Issue: June 2001
In Your Dreams

Lately, I've been thinking about dream boats. It could be just one side effect of this narcotic called spring; what with cherry blossoms fluttering like confetti and ospreys balancing their wingtips on the warmest of breezes, it's hard not to start dreaming-about clouds, true love, blue water, a bull market, the full moon, whatever. But for me, lately, it's been boats, boats, boats.

Truth be told, this is one of those lifelong afflictions, something along the lines of chronic heartburn and bad knees-comes and goes, depending upon the alignment of the planets and how many Twinkies you've been eating. This most recent bout began in Hampton, Va., where I was visiting Chris and Earle Hall at Bluewater Yacht Sales. We were walking their docks when we passed a 47-foot Buddy Davis undergoing an interior remodeling. I sighed. "One of these days," I said more to the Buddy Davis than to anyone else in particular, "when I'm rich and famous, I'm gonna get me a sportfish. I have to get my dream boat first, though."

"What's your dream boat?" Chris Hall asked.

"A Santa Cruz 52."

"Oh ho, good girl!" he laughed.

Well, it is true. I don't see much point to dreaming if you can't dream big. And dream diverse too. If not a Santa Cruz 52, then why not a Buddy Davis? Contrary to what you see, hear and read too often around the Bay, sailing and powerboating are not mutually exclusive. No reason we can't go both ways; in fact, we probably should. Seeing how the other half lives is always good for one's perspective.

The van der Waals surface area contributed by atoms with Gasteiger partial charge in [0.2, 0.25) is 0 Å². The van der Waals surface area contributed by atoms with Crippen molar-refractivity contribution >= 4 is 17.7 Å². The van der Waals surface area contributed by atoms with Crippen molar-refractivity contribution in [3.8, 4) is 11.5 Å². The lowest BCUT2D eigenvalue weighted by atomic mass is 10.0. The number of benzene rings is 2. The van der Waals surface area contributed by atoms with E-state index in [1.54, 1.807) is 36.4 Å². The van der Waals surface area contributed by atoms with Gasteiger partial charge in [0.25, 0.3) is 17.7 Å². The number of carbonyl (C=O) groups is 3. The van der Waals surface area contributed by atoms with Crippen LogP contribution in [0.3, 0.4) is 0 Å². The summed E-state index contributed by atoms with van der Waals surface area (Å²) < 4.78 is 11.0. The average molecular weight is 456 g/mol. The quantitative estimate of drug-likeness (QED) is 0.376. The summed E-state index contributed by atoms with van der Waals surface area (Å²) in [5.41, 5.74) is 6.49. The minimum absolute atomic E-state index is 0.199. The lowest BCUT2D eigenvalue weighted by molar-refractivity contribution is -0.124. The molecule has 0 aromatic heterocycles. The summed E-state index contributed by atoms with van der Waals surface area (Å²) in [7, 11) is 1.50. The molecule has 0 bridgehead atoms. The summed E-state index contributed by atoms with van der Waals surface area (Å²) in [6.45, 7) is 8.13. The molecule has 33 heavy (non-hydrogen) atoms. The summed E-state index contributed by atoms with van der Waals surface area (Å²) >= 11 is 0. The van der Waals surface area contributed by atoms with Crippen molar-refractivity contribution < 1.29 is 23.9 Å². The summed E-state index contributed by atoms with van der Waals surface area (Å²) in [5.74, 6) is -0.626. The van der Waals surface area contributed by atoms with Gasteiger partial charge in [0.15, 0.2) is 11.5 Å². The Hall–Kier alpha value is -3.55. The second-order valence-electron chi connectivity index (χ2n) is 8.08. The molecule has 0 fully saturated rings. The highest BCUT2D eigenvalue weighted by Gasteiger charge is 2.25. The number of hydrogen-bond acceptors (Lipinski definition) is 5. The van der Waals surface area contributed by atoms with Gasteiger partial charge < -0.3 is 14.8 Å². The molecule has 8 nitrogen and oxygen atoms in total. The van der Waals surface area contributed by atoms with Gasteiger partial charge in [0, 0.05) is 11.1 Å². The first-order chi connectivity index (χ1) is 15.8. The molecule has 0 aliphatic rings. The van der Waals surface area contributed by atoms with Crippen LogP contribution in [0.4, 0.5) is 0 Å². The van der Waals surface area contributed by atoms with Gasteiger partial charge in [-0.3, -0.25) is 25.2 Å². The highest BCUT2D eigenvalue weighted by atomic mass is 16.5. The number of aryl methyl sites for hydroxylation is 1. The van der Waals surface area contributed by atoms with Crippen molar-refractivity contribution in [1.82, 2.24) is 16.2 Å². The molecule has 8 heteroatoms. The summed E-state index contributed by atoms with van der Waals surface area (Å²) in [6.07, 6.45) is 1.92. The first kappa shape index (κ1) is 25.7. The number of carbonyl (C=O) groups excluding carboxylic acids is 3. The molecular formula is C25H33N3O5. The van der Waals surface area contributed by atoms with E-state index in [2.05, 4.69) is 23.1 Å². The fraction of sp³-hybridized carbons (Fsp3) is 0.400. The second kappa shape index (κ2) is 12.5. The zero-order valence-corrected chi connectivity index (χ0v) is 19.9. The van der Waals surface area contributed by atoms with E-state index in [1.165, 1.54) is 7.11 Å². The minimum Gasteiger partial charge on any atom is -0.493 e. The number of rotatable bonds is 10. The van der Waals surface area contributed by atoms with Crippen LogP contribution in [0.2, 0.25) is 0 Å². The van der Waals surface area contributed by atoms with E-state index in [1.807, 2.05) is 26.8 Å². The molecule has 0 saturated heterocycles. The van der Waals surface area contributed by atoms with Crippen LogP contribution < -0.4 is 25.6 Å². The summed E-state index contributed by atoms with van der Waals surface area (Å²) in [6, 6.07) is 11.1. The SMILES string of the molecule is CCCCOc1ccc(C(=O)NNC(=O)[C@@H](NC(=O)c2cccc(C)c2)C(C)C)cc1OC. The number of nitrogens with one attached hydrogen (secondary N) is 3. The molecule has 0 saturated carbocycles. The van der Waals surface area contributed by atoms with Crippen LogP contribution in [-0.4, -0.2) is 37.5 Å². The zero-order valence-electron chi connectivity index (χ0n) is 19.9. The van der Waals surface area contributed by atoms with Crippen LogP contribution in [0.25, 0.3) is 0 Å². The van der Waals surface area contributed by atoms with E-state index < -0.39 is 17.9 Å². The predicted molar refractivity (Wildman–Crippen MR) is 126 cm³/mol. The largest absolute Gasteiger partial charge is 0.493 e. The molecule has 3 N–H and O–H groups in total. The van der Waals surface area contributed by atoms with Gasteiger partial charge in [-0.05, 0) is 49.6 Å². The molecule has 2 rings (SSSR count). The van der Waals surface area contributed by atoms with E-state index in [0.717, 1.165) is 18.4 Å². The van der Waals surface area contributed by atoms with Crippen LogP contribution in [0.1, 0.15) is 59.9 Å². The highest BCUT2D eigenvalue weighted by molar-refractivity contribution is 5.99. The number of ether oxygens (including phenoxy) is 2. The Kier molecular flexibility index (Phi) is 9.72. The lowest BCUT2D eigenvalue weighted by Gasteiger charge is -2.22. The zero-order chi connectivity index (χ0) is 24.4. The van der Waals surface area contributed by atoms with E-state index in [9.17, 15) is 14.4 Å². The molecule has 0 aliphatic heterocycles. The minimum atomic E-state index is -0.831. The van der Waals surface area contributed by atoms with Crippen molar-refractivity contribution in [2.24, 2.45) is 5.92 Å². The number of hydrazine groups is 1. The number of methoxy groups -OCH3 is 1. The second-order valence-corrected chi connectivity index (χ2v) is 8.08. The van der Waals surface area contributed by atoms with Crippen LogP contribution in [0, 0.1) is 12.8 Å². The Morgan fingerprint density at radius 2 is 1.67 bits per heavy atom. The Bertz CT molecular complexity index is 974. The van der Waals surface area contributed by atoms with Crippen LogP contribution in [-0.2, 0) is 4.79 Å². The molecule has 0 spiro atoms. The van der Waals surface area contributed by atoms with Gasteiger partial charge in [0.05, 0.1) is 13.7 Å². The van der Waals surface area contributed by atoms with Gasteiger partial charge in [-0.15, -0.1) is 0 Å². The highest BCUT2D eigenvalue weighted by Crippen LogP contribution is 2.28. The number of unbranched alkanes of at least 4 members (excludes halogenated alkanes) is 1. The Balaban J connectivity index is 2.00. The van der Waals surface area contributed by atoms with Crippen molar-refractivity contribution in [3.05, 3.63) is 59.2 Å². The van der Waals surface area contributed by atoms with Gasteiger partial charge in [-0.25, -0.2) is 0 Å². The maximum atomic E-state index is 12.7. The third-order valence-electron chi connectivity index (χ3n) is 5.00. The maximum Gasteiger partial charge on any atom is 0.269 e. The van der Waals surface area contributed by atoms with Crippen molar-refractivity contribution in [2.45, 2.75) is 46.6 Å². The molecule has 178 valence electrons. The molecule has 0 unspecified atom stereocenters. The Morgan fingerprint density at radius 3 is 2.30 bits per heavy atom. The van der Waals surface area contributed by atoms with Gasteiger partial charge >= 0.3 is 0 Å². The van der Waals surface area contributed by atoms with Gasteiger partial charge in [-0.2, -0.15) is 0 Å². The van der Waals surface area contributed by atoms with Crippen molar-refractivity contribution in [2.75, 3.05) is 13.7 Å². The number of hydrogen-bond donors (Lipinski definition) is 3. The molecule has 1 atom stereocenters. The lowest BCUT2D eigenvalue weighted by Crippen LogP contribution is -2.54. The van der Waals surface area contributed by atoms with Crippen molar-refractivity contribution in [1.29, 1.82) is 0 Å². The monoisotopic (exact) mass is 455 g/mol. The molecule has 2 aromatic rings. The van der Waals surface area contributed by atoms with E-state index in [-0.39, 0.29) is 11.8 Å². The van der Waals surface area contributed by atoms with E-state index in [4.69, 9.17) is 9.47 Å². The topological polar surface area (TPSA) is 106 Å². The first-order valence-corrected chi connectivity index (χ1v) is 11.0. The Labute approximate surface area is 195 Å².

You just have to roll with it. Don't limit yourself. One day you feel like a Bertram 31, and the next you simply must have an Alerion Express 28. Sometimes you think you can't live without an Atlantic 42 catamaran, but then you're certain all you really want is an old Whirlwind runabout. There are days when only a Hinckley Talaria will soothe your soul, and others when a nameless 16-foot kayak will make you feel reborn.

When it comes right down to it, what you really need is to get on the water, and whether it's in a beat-up Grumman canoe or the latest eye candy from Tiara, the point is, you are out there. Where life is better. Where the light is different somehow, born of the sky rather than muted by land. Where you can lie on your back from sunset to sunrise and watch Cassiopeia and company dance the night sky in their elaborate celestial ballet. True, you'll get a little damp doing this, and probably your back won't be the same for a week, but who cares?

Every morning, my four-year-old son runs across the front lawn to visit our 17-foot runabout Quill, which wintered on a trailer by our house. He rubs her hull and tells her he's happy to see her and can't wait to go fast with her again. This boat is some 17 years old and spent at least one winter sitting on the bottom after sinking at a mooring. For five-hundred bucks, we bought her from the owner who let her sink, repowered her with a rebuilt 90-hp Johnson and ran her until the transom threatened to fall off. We planted her in our back yard, and every night for months my husband would spend hours rebuilding her from the keel up. He Awlgripped her a forest-deep green with white decks. The summer of her debut as a new old boat, we got three solid offers to buy her. But we couldn't do it. What would we say to our son? She's his dream boat, and money won't buy you a dream.